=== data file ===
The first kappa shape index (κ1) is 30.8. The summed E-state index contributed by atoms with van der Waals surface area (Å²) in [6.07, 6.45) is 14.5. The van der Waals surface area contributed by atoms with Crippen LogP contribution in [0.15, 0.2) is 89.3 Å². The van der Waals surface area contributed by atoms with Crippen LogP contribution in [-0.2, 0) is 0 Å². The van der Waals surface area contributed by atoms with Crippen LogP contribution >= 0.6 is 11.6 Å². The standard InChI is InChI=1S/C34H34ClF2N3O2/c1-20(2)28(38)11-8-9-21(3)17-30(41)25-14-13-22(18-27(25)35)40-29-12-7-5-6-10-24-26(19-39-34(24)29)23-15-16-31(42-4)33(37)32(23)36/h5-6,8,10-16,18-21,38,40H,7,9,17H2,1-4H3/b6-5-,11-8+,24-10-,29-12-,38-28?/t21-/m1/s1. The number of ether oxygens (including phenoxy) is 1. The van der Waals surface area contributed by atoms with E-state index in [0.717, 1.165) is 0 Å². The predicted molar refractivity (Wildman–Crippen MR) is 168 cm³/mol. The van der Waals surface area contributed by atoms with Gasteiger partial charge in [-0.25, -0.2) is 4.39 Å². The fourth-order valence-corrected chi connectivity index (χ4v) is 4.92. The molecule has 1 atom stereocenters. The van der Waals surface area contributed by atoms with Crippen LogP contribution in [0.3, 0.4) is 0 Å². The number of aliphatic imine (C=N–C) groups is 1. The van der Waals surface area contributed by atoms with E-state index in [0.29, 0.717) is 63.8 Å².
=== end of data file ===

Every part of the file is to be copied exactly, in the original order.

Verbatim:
The first kappa shape index (κ1) is 30.8. The summed E-state index contributed by atoms with van der Waals surface area (Å²) in [6.07, 6.45) is 14.5. The van der Waals surface area contributed by atoms with Crippen LogP contribution in [0.15, 0.2) is 89.3 Å². The van der Waals surface area contributed by atoms with Crippen LogP contribution in [-0.2, 0) is 0 Å². The van der Waals surface area contributed by atoms with Crippen LogP contribution >= 0.6 is 11.6 Å². The standard InChI is InChI=1S/C34H34ClF2N3O2/c1-20(2)28(38)11-8-9-21(3)17-30(41)25-14-13-22(18-27(25)35)40-29-12-7-5-6-10-24-26(19-39-34(24)29)23-15-16-31(42-4)33(37)32(23)36/h5-6,8,10-16,18-21,38,40H,7,9,17H2,1-4H3/b6-5-,11-8+,24-10-,29-12-,38-28?/t21-/m1/s1. The number of ether oxygens (including phenoxy) is 1. The van der Waals surface area contributed by atoms with E-state index in [0.717, 1.165) is 0 Å². The predicted molar refractivity (Wildman–Crippen MR) is 168 cm³/mol. The van der Waals surface area contributed by atoms with Gasteiger partial charge in [-0.25, -0.2) is 4.39 Å². The fourth-order valence-corrected chi connectivity index (χ4v) is 4.92. The molecule has 1 atom stereocenters. The van der Waals surface area contributed by atoms with Crippen LogP contribution in [0.3, 0.4) is 0 Å². The number of aliphatic imine (C=N–C) groups is 1. The van der Waals surface area contributed by atoms with E-state index in [0.29, 0.717) is 63.8 Å².